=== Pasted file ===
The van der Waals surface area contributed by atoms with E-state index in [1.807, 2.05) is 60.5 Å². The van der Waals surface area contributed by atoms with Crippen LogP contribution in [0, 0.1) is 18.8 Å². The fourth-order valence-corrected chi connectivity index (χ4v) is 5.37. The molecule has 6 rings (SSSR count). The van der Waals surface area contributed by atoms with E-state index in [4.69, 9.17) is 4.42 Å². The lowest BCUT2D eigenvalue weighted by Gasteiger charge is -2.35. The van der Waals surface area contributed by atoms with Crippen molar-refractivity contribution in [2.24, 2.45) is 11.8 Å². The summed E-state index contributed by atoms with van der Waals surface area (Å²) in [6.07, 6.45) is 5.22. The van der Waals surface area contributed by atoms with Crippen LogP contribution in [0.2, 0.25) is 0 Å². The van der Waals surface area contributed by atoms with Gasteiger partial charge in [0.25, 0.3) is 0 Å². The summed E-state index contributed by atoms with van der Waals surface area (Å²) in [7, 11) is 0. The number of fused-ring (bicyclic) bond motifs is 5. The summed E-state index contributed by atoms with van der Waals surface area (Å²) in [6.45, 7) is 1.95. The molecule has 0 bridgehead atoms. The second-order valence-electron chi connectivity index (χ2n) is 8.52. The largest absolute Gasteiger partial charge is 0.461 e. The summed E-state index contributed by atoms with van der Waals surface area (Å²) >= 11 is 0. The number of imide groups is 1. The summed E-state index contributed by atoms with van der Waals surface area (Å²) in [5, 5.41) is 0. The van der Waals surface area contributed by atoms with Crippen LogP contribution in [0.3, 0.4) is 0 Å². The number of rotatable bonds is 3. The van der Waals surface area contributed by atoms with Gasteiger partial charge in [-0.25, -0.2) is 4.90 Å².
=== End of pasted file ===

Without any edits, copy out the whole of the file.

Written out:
The van der Waals surface area contributed by atoms with E-state index in [1.807, 2.05) is 60.5 Å². The van der Waals surface area contributed by atoms with Crippen LogP contribution in [0, 0.1) is 18.8 Å². The fourth-order valence-corrected chi connectivity index (χ4v) is 5.37. The molecule has 6 rings (SSSR count). The van der Waals surface area contributed by atoms with E-state index in [4.69, 9.17) is 4.42 Å². The lowest BCUT2D eigenvalue weighted by Gasteiger charge is -2.35. The van der Waals surface area contributed by atoms with Crippen molar-refractivity contribution in [2.24, 2.45) is 11.8 Å². The summed E-state index contributed by atoms with van der Waals surface area (Å²) in [6.07, 6.45) is 5.22. The van der Waals surface area contributed by atoms with Crippen LogP contribution in [0.2, 0.25) is 0 Å². The van der Waals surface area contributed by atoms with Gasteiger partial charge in [0.25, 0.3) is 0 Å². The summed E-state index contributed by atoms with van der Waals surface area (Å²) in [7, 11) is 0. The number of fused-ring (bicyclic) bond motifs is 5. The summed E-state index contributed by atoms with van der Waals surface area (Å²) in [6.45, 7) is 1.95. The molecule has 0 bridgehead atoms. The second-order valence-electron chi connectivity index (χ2n) is 8.52. The largest absolute Gasteiger partial charge is 0.461 e. The summed E-state index contributed by atoms with van der Waals surface area (Å²) >= 11 is 0. The number of imide groups is 1. The summed E-state index contributed by atoms with van der Waals surface area (Å²) in [5, 5.41) is 0. The van der Waals surface area contributed by atoms with Crippen LogP contribution in [0.3, 0.4) is 0 Å². The number of rotatable bonds is 3. The van der Waals surface area contributed by atoms with Gasteiger partial charge in [-0.25, -0.2) is 4.90 Å².